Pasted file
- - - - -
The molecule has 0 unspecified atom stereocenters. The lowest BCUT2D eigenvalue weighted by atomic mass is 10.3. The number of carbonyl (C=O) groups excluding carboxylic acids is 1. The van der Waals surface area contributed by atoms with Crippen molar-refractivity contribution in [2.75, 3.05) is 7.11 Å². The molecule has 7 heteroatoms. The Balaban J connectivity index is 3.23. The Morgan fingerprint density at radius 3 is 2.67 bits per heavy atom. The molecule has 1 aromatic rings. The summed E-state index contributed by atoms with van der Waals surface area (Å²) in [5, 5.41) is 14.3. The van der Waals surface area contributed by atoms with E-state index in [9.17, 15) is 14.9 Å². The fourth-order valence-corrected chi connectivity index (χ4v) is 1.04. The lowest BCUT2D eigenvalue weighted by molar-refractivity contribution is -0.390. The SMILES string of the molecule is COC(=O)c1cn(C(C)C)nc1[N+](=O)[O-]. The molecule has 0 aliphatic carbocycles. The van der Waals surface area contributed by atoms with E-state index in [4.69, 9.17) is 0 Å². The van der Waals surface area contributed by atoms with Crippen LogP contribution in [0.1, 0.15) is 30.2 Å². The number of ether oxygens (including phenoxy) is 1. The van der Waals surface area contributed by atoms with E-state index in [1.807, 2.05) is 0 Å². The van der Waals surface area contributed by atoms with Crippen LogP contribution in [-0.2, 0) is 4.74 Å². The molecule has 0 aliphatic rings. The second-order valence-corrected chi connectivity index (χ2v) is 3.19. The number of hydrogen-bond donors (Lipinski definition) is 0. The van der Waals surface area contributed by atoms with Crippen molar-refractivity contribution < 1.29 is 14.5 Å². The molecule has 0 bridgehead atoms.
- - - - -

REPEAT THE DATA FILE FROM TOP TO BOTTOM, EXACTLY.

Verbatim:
The molecule has 0 unspecified atom stereocenters. The lowest BCUT2D eigenvalue weighted by atomic mass is 10.3. The number of carbonyl (C=O) groups excluding carboxylic acids is 1. The van der Waals surface area contributed by atoms with Crippen molar-refractivity contribution in [2.75, 3.05) is 7.11 Å². The molecule has 7 heteroatoms. The Balaban J connectivity index is 3.23. The Morgan fingerprint density at radius 3 is 2.67 bits per heavy atom. The molecule has 1 aromatic rings. The summed E-state index contributed by atoms with van der Waals surface area (Å²) in [5, 5.41) is 14.3. The van der Waals surface area contributed by atoms with E-state index in [9.17, 15) is 14.9 Å². The fourth-order valence-corrected chi connectivity index (χ4v) is 1.04. The lowest BCUT2D eigenvalue weighted by molar-refractivity contribution is -0.390. The SMILES string of the molecule is COC(=O)c1cn(C(C)C)nc1[N+](=O)[O-]. The molecule has 0 aliphatic carbocycles. The van der Waals surface area contributed by atoms with E-state index in [4.69, 9.17) is 0 Å². The van der Waals surface area contributed by atoms with Crippen LogP contribution in [0.1, 0.15) is 30.2 Å². The number of ether oxygens (including phenoxy) is 1. The van der Waals surface area contributed by atoms with E-state index in [1.807, 2.05) is 0 Å². The van der Waals surface area contributed by atoms with Crippen LogP contribution in [-0.2, 0) is 4.74 Å². The molecule has 0 aliphatic rings. The second-order valence-corrected chi connectivity index (χ2v) is 3.19. The number of hydrogen-bond donors (Lipinski definition) is 0. The van der Waals surface area contributed by atoms with Crippen molar-refractivity contribution < 1.29 is 14.5 Å². The molecule has 0 bridgehead atoms.